Greedy Apple users will trust anyone

Greedy Apple users will trust anyone

Summary: A "jailbreak" Web site created earlier this week is already attracting hordes of iPhone and iPod Touch users who want to free their devices from the digital shackles attached by Jobs and co.


A "jailbreak" Web site created earlier this week is already attracting hordes of iPhone and iPod Touch users who want to free their devices from the digital shackles attached by Jobs and co.

The "jailbreakme" site itself lures visitors by promising to open up the iPhone and iPod Touch to third party applications -- a luxury currently forbidden by Apple. There is no evidence to suggest that this particular jailbreak utility is at all malicious but how long will it be before copycat sites appear that have less honourable intentions?

To use the site, each visitor effectively opens up their device to the page's owners -- trusting them with pretty much all their personal and valuable data, as well as having faith they won't abuse their control over the device's microphone and camera.

In order to give users access to the third party apps, the jailbreakme page exploits an image vulnerability in Apple's Safari browser to gain root access to the iPhone and iPod Touch's system. This allows the site to bypass all the protections placed by Apple and upload the applications. The crackers even boast the ability to patch the Safari vulnerability that makes all this possible.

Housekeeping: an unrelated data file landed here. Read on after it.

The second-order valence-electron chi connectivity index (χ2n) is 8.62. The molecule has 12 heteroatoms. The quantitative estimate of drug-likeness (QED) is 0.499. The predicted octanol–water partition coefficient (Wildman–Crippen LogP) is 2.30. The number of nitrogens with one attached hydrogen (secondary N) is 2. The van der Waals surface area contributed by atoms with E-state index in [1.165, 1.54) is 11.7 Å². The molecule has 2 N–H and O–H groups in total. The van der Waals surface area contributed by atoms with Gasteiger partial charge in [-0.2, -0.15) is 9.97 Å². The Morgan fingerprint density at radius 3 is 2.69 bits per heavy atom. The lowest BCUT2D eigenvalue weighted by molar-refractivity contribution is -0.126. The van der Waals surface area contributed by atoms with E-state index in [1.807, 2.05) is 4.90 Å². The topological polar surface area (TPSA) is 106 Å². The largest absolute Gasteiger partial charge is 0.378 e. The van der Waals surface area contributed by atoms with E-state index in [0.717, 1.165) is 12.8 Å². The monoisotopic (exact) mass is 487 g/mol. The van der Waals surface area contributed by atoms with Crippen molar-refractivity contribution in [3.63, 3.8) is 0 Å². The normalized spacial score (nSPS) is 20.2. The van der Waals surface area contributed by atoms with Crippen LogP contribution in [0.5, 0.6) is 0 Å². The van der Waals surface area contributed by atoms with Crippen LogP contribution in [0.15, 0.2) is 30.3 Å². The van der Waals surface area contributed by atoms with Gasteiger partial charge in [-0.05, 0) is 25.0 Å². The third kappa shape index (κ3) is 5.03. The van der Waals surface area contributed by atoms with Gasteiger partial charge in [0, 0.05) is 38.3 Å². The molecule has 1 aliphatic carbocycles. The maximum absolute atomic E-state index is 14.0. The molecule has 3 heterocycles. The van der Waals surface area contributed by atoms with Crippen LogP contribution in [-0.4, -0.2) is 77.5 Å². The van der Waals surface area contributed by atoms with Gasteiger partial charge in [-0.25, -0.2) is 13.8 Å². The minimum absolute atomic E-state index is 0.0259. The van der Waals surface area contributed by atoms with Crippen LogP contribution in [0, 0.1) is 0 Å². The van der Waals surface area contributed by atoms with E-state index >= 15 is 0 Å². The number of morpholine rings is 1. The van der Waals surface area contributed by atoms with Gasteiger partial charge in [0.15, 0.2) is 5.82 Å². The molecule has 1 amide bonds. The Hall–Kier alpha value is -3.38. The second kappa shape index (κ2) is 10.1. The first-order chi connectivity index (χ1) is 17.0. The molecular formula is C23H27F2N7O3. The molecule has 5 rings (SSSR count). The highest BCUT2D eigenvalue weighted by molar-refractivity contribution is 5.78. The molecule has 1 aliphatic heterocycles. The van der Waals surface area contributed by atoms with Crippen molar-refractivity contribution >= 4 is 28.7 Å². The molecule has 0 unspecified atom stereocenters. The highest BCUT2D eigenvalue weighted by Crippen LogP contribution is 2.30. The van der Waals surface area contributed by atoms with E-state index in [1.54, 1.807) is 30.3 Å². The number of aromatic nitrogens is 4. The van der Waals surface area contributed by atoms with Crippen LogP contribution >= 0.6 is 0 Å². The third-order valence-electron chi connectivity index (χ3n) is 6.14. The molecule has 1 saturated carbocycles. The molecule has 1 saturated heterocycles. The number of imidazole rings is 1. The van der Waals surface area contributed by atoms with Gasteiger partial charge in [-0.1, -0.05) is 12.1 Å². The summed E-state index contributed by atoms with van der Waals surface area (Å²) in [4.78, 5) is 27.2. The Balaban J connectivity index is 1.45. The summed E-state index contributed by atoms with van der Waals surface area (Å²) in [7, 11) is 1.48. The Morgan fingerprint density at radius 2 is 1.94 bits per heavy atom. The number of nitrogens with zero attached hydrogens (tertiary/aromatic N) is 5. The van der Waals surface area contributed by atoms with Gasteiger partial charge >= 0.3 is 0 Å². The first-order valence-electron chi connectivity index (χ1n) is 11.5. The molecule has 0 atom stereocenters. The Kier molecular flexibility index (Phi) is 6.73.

It appears an innocent enough site, but surely the mention of exploiting software flaws should sound warning bells to the security-conscious.

Over the past year, numerous security experts have claimed that there are no more "trusted" Web sites. This is partially because so many legitimate Web sites have either been hacked to dish out malware or their ad supplier has been hacked to serve similar so-called drive-by downloads.

We live in very strange times.

Security people have been giving us the same advice for years -- be paranoid, don't click on suspicious links, don't visit dodgy Web sites, don't download and run unknown files.

But the desire for games and more applications is driving relatively security-minded people to point their new mobile device at a Web site that was specifically designed to exploit, hack and upload unknown software onto their system.

One of the first people I know to jailbreak their Apple device was the founder of a very well-known global security firm.

This is crazy. Do we really know what is being uploaded onto the iPhone/iPod Touch when we visit these sites? How much do we care?

So despite knowing all the dangers, I fully intend to walk eyes-open into the hack that stands before me. But before I do so, I will take the precaution of first removing all my personal information from the device and just leave the music and possibly my photos.

And you can be sure that when Apple does open the platform to "legitimate" apps early next year, I will be among the first to reformat the device and once again trust it with personal data.

Has my experience in IT security made me too paranoid? Have you used a jailbreak application? Do you store confidential information on your jail-broken device? Do you trust the hackers? Why?

Topics: Apple, Hardware, iPhone, Operating Systems, Security

Munir Kotadia

About Munir Kotadia